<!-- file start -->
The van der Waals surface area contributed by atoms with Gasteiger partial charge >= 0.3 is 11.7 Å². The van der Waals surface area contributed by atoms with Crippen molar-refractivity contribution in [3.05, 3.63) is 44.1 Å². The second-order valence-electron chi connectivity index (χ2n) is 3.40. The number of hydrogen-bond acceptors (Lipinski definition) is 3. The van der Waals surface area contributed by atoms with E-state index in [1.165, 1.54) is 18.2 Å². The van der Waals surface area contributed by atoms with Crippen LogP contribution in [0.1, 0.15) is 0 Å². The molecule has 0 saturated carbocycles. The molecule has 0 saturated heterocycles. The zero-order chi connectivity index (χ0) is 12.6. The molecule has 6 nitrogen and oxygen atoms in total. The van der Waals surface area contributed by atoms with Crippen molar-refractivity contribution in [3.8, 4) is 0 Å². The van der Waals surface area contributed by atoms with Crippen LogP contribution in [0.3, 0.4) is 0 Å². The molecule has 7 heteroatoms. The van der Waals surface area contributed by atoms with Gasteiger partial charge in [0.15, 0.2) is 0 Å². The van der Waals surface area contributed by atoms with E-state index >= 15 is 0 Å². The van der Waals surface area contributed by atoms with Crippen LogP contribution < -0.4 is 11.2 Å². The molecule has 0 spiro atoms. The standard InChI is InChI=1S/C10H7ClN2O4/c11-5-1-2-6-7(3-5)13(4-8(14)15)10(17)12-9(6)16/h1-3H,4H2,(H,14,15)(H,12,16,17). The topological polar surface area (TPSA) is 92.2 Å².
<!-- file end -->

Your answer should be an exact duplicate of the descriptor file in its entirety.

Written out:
The van der Waals surface area contributed by atoms with Gasteiger partial charge >= 0.3 is 11.7 Å². The van der Waals surface area contributed by atoms with Crippen molar-refractivity contribution in [3.05, 3.63) is 44.1 Å². The second-order valence-electron chi connectivity index (χ2n) is 3.40. The number of hydrogen-bond acceptors (Lipinski definition) is 3. The van der Waals surface area contributed by atoms with E-state index in [1.165, 1.54) is 18.2 Å². The van der Waals surface area contributed by atoms with Crippen LogP contribution in [0.1, 0.15) is 0 Å². The molecule has 0 saturated carbocycles. The molecule has 0 saturated heterocycles. The zero-order chi connectivity index (χ0) is 12.6. The molecule has 6 nitrogen and oxygen atoms in total. The van der Waals surface area contributed by atoms with Crippen molar-refractivity contribution in [3.8, 4) is 0 Å². The van der Waals surface area contributed by atoms with Crippen LogP contribution in [0.3, 0.4) is 0 Å². The molecule has 7 heteroatoms. The van der Waals surface area contributed by atoms with Gasteiger partial charge in [0.15, 0.2) is 0 Å². The van der Waals surface area contributed by atoms with E-state index >= 15 is 0 Å². The van der Waals surface area contributed by atoms with Crippen LogP contribution < -0.4 is 11.2 Å². The molecule has 0 spiro atoms. The standard InChI is InChI=1S/C10H7ClN2O4/c11-5-1-2-6-7(3-5)13(4-8(14)15)10(17)12-9(6)16/h1-3H,4H2,(H,14,15)(H,12,16,17). The topological polar surface area (TPSA) is 92.2 Å².